JAMAICA PUBLIC SERVICE CO., LTD., Plaintiff-Appellant-Respondent, v. COMPAGNIE TRANSCONTINENTALE DE REASSURANCE, Defendant-Respondent-Appellant,
AIU Ins. Co., et al., Defendants. Jamaica Public Service Co., Ltd., Plaintiff-Appellant, v. Compagnie Transcontinentale De Reassurance, Defendant-Respondent, AIU Ins. Co., et al., Defendants.
Order, Supreme Court, New York County (Charles Ramos, J.), entered October 1, 1999, which granted defendant Compagnie Transcontinentale De Reassurance's (“CTR”) motion for summary judgment dismissing the complaint as against it, and order, same court and Justice, entered July 25, 2000, which granted CTR's motion for summary judgment on its counterclaim, or, in the alternative, for a severance of its counterclaim, to the extent of severing the counterclaim, and denied plaintiff's cross motion to compel arbitration of the counterclaim, unanimously affirmed, without costs.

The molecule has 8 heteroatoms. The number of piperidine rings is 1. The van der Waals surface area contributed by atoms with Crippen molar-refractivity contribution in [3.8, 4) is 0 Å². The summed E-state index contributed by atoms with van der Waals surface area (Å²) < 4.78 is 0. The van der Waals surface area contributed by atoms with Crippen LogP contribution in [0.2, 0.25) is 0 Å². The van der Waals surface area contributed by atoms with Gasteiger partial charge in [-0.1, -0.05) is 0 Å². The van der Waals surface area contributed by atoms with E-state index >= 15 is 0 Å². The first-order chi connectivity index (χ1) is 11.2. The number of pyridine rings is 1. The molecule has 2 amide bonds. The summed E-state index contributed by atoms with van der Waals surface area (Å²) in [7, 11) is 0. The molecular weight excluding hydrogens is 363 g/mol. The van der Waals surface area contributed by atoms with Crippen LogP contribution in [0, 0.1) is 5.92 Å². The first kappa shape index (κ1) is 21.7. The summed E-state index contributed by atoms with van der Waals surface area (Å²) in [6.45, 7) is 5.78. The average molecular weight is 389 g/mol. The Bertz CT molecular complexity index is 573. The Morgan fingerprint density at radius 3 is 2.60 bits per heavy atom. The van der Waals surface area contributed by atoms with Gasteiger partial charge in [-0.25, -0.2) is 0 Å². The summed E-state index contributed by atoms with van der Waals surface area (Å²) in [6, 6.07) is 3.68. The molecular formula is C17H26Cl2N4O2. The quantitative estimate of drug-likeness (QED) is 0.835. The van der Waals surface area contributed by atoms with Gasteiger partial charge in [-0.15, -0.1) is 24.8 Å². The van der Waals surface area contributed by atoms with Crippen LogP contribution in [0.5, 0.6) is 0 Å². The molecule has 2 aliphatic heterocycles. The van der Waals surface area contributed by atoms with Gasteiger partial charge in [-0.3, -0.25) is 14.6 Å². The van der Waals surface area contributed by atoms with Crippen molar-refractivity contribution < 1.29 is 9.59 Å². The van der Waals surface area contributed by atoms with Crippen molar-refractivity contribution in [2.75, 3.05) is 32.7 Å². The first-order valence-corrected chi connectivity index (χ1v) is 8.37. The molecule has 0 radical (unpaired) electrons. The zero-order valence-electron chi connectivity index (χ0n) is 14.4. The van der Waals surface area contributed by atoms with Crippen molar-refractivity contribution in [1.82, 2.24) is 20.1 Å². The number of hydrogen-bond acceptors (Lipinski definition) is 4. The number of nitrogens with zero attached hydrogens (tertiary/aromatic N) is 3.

Although the IAS court properly applied law of the case in granting CTR's motion to dismiss the complaint, based on a prior order that granted CTR's motion for summary judgment dismissing another defendant's cross claims against it, such prior order does not preclude review by this Court since law of the case is a doctrine that applies only to courts of coordinate jurisdiction (see, Martin v. City of Cohoes, 37 N.Y.2d 162, 165, 371 N.Y.S.2d 687, 332 N.E.2d 867). Nevertheless, we affirm dismissal of the action as against CTR. As alleged, CTR's oral agreement to act as a front or cedent, i.e., to nominally insure an all-risk loss and then pass on 100% liability to various reinsurers, is so vague and devoid of material terms, such as the amount of liability, the amount of the ceding fee, the duration and renewability of the agreement and the identity of the reinsurers, as not to be enforceable (see, Cobble Hill Nursing Home v. Henry & Warren Corp., 74 N.Y.2d 475, 482, 548 N.Y.S.2d 920, 548 N.E.2d 203, cert. denied 498 U.S. 816, 111 S.Ct. 58, 112 L.Ed.2d 33). Nor should plaintiff be allowed further disclosure on the issue, it being inherently unbelievable that CTR would accept almost unlimited liability on behalf of unknown reinsurers for a fee of an unspecified “component” of $32,500. Concerning CTR's counterclaim for recovery of the $8.3 million it conditionally paid plaintiff pursuant to the Deed of Trust, CTR's motion for summary judgment thereon was properly denied, there being issues of fact as to whether CTR had a cedent for an all-risk policy and whether the purported cedent should be equitably estopped from denying coverage. Such issues have no bearing on the main action, and thus the counterclaim was properly severed. While CTR's counterclaim is subject to the arbitration clause in the Deed of Trust, plaintiff's institution of the action constituted a waiver of its right to arbitration (see, Bucci v. McDermott, 156 A.D.2d 328, 548 N.Y.S.2d 277). Plaintiff's arguments that it has not engaged in any litigation concerning CTR's counterclaim other than to oppose CTR's motion for summary judgment thereon, and that its participation in other matters involved in the litigation had no bearing on CTR's counterclaim, are inconsistent with its argument that CTR's counterclaim should not be severed from the main action because the issues are inseparably intertwined.